Random Thoughts on Teaching The Awakening

Last night was the last class discussion on Chopin’s The Awakening.  Next week, I’ll receive their essays on the novel, and I’m so very curious to see what I get. The class has 25 men, and 17 women students. Who tends to speak in class? It’s equally divided between men and women, but for the most part, with this novel particularly, the older students (older than 30) tended to speak more, with men (note: there were  three very articulate exceptions)  more vocal in their condemnation of Edna than the women. 

More next week on that, after I read their essays: after all, not everyone spoke during the full class discussion  (but small group discussions were wonderfully animated). 

 I simply love this class–not just the subject matter but the students: it’s as diverse a group of students one could hope for in a generally un-diverse community (in terms of age, economic class, life experiences, literary background, etc).  As a result, the discussions often go in directions I don’t anticipate, even though I’ve been teaching these works for 20 years.  For example, during the 10 minute in class writing I ask them to do each class, several students asked if I could play the Chopin Impromptu and the Wagner pieces I had played during the last class discussion.  So many more students responded to the musical elements of the novel than in the past.  (Note to self: get a music prof to guest lecture next time.)  And, students in this class were more open to a discussion of economic and social class issues than in the past (i.e. If Edna were working class, would she be more sympathetic?).  The same thing happened during our Huck Finn discussions: there are several students with strong biblical backgrounds, so they were much more conscious of Twain’s biblical allusions and, even better, very willing to discuss the various interpretations of those allusions.  And during every class someone returns to my opening lecture about  “literature”: what is it? who decides what it is? why do we read it? why is the literature we read in a “literature class” often so disturbing?  How exciting to see that framework I set up return so regularly during discussions.

On a related note, I injured my knee. Don’t know how, no doubt it’s running related, but it’s bruised, swollen, and by the end of the day quite painful. Thus I taught my night class with what I assumed was my best theatrical face and demeaner, trying desperately to hide the pain.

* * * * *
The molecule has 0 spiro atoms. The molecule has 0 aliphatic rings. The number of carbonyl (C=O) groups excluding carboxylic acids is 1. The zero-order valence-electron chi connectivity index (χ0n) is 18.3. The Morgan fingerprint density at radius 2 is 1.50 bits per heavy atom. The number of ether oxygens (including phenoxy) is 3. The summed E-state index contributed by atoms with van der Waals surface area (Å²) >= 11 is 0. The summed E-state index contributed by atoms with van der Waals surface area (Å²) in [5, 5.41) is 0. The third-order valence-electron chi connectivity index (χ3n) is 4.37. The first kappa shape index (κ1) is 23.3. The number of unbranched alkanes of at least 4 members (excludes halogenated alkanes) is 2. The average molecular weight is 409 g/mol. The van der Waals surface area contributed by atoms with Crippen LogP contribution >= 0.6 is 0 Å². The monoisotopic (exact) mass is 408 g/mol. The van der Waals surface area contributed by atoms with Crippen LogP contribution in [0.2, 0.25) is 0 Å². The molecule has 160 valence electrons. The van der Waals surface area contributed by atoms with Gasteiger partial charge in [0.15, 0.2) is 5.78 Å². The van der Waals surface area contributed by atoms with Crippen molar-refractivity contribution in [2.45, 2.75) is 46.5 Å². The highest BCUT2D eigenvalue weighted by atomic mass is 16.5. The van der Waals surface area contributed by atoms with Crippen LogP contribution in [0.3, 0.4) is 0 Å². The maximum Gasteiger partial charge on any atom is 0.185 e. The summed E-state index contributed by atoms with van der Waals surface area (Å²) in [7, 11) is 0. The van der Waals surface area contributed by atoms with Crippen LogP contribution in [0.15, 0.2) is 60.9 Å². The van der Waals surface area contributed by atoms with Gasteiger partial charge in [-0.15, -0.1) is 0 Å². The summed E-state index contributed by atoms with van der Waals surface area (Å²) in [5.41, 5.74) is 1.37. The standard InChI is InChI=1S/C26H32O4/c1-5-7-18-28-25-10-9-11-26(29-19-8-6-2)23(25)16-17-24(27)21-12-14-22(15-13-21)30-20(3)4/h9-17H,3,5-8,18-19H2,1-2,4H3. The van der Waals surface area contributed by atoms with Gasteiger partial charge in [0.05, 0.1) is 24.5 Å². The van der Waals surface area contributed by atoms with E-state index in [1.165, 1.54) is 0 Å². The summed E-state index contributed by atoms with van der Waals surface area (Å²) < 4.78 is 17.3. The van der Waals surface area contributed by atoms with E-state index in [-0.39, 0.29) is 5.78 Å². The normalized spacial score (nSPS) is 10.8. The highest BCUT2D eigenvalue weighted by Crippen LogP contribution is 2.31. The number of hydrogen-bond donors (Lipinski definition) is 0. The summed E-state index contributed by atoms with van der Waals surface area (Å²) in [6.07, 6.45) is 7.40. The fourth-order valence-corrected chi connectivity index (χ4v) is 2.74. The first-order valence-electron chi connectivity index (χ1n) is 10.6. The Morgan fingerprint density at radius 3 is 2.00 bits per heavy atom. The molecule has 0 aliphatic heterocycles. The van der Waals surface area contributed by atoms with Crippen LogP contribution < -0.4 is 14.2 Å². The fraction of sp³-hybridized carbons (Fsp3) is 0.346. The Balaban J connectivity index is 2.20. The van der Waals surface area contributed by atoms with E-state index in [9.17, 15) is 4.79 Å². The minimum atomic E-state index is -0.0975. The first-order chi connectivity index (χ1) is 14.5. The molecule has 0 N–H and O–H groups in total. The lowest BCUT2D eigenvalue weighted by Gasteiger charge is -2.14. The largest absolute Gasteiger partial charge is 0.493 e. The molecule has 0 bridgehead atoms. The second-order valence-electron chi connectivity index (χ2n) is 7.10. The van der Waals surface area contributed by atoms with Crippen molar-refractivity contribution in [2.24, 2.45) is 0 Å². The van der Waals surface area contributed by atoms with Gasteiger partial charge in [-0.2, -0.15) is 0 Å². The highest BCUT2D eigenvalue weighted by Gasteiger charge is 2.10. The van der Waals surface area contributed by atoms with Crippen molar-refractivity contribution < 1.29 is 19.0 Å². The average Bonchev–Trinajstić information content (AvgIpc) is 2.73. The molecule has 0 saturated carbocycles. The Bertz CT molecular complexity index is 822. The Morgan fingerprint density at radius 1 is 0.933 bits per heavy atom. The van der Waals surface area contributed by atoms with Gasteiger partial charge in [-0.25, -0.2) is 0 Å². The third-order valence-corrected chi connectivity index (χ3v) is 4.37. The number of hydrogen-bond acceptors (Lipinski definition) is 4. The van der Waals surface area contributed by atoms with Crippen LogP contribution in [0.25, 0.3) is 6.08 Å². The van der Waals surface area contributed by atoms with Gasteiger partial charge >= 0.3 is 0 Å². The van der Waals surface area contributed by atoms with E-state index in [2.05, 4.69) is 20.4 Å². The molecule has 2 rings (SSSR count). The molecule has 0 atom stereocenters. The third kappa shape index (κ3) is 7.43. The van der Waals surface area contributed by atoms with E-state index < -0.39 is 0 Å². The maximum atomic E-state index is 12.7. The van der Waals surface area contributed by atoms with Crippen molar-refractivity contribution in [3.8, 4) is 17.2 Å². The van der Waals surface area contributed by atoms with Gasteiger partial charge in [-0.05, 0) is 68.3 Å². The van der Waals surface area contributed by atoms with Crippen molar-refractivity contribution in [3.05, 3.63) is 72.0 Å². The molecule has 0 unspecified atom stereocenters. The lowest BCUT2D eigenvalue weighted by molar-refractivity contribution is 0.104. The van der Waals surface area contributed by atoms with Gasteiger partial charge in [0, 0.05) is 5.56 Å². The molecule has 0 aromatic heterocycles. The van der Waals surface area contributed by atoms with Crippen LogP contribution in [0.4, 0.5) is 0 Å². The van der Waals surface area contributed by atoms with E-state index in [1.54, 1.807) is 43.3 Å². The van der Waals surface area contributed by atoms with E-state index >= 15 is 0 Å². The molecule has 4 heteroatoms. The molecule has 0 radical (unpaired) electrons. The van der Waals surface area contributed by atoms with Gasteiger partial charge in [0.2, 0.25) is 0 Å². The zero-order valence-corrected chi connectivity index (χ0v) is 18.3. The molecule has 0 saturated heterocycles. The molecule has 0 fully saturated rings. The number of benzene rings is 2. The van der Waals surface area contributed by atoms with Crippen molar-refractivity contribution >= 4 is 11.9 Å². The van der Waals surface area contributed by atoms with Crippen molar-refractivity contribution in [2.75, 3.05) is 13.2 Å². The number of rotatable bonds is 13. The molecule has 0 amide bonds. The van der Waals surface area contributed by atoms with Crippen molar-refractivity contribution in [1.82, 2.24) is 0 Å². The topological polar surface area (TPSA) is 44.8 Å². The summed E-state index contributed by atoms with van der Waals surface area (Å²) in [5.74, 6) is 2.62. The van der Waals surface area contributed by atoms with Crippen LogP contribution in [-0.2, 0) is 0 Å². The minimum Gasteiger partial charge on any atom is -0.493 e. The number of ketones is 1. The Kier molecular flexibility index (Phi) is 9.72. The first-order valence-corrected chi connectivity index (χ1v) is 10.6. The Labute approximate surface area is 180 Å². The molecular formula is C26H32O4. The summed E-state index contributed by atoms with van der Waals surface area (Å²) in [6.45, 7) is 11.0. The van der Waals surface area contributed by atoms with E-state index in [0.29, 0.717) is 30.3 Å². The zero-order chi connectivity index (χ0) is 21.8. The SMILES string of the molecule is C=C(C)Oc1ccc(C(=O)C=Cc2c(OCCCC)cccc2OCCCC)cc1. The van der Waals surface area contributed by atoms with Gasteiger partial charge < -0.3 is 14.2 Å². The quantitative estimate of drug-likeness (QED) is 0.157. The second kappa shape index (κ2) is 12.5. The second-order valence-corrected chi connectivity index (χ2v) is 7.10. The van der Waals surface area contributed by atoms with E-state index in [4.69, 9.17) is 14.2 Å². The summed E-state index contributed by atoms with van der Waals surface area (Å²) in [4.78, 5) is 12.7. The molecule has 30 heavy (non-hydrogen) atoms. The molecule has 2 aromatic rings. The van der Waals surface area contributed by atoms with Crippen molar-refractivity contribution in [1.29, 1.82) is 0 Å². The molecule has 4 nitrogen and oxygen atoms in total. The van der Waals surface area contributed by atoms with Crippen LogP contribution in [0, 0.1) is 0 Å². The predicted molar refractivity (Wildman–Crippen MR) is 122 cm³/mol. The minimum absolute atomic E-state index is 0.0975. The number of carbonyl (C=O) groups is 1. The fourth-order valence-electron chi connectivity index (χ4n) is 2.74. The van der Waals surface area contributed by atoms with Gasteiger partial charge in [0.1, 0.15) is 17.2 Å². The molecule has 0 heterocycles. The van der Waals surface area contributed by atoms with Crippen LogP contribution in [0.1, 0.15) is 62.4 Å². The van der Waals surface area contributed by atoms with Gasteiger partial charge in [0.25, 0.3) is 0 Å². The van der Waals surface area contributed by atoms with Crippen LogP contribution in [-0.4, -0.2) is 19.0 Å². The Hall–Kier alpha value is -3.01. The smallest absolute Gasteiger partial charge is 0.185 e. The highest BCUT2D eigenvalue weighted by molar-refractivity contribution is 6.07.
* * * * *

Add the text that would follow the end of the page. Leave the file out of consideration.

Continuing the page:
It so didn’t work. One student came up to me after class (a man in his 30s, very engaged in the readings and discussions, and an excellent writer) and asked if I was ok, if there was anything I wanted to talk to him about.

First, I was just a bit discombobulated: I thought I had hid my pain so WELL! But I thanked him for his concern, said all was well, just a little knee pain.  Then I naturally spent most of last night overanalyzing the entire class (and yes, I’m tired now).

The class discussion about the novel was the kind that English profs dream of: multiple interpretations, polite and reasoned disagreements, quoting from the text and the critical reviews as evidence: It was a dream class, but for the many, many students who have not taken a lit class in college, it may have been emotionally draining, or intellectually exhausting, or, if they were seriously angry at Edna, it may have made them feel on edge. Perhaps the student who asked me about my pain was reacting to the discussion by seeing pain on my face instead of his own? Or was I really unable to hide my pain, even though I felt engaged and caught up in the class discussion?

Then I remembered, those damned psychologyand/or interpersonal communication professors. They often ask students to conduct “experiments” like close talking to someone, to get their reaction. I wonder if this was one of those assignments?

More random thoughts in a few weeks, post essay grading. We move on the modern poets next week and then Hemingway’s The Sun Also Rises.  What music goes with that novel, do you think?

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9 responses to “Random Thoughts on Teaching The Awakening